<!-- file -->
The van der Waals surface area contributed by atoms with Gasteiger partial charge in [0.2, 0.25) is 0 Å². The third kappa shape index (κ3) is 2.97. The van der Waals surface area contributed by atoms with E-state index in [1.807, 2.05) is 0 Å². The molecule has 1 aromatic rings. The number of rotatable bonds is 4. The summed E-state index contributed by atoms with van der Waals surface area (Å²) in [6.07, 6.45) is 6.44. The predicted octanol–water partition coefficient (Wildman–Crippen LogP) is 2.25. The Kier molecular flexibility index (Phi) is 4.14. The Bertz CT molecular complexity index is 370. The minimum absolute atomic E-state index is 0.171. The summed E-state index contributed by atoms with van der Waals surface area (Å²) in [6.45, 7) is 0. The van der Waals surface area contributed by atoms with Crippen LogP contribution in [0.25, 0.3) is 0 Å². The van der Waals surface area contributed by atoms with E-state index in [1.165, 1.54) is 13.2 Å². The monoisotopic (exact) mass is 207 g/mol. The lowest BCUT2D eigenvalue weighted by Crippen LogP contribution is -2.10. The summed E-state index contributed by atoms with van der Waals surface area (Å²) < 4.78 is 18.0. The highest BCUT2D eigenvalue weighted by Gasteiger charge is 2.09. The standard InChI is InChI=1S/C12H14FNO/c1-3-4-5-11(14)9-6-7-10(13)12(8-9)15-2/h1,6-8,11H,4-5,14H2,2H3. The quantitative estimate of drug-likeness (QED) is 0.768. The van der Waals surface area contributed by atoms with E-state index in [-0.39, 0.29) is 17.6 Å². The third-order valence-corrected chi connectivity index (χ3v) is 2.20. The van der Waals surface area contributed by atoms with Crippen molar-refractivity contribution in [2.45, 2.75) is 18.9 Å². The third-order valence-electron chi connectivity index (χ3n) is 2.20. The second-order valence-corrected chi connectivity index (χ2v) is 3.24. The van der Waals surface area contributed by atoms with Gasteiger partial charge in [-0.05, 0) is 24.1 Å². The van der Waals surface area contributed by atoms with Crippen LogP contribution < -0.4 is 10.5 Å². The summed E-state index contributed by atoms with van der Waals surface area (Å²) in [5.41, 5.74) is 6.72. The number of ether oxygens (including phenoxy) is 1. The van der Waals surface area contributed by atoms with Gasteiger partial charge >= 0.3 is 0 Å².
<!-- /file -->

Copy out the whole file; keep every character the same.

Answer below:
The van der Waals surface area contributed by atoms with Gasteiger partial charge in [0.2, 0.25) is 0 Å². The third kappa shape index (κ3) is 2.97. The van der Waals surface area contributed by atoms with E-state index in [1.807, 2.05) is 0 Å². The molecule has 1 aromatic rings. The number of rotatable bonds is 4. The summed E-state index contributed by atoms with van der Waals surface area (Å²) in [6.07, 6.45) is 6.44. The predicted octanol–water partition coefficient (Wildman–Crippen LogP) is 2.25. The Kier molecular flexibility index (Phi) is 4.14. The Bertz CT molecular complexity index is 370. The minimum absolute atomic E-state index is 0.171. The summed E-state index contributed by atoms with van der Waals surface area (Å²) in [6.45, 7) is 0. The van der Waals surface area contributed by atoms with Crippen LogP contribution in [0.25, 0.3) is 0 Å². The van der Waals surface area contributed by atoms with E-state index in [1.165, 1.54) is 13.2 Å². The monoisotopic (exact) mass is 207 g/mol. The lowest BCUT2D eigenvalue weighted by Crippen LogP contribution is -2.10. The summed E-state index contributed by atoms with van der Waals surface area (Å²) < 4.78 is 18.0. The highest BCUT2D eigenvalue weighted by Gasteiger charge is 2.09. The standard InChI is InChI=1S/C12H14FNO/c1-3-4-5-11(14)9-6-7-10(13)12(8-9)15-2/h1,6-8,11H,4-5,14H2,2H3. The quantitative estimate of drug-likeness (QED) is 0.768. The van der Waals surface area contributed by atoms with E-state index in [-0.39, 0.29) is 17.6 Å². The third-order valence-corrected chi connectivity index (χ3v) is 2.20. The van der Waals surface area contributed by atoms with Crippen molar-refractivity contribution in [2.45, 2.75) is 18.9 Å². The third-order valence-electron chi connectivity index (χ3n) is 2.20. The second-order valence-corrected chi connectivity index (χ2v) is 3.24. The van der Waals surface area contributed by atoms with Gasteiger partial charge in [-0.05, 0) is 24.1 Å². The van der Waals surface area contributed by atoms with Crippen LogP contribution < -0.4 is 10.5 Å². The summed E-state index contributed by atoms with van der Waals surface area (Å²) in [5.41, 5.74) is 6.72. The number of ether oxygens (including phenoxy) is 1. The van der Waals surface area contributed by atoms with Gasteiger partial charge >= 0.3 is 0 Å².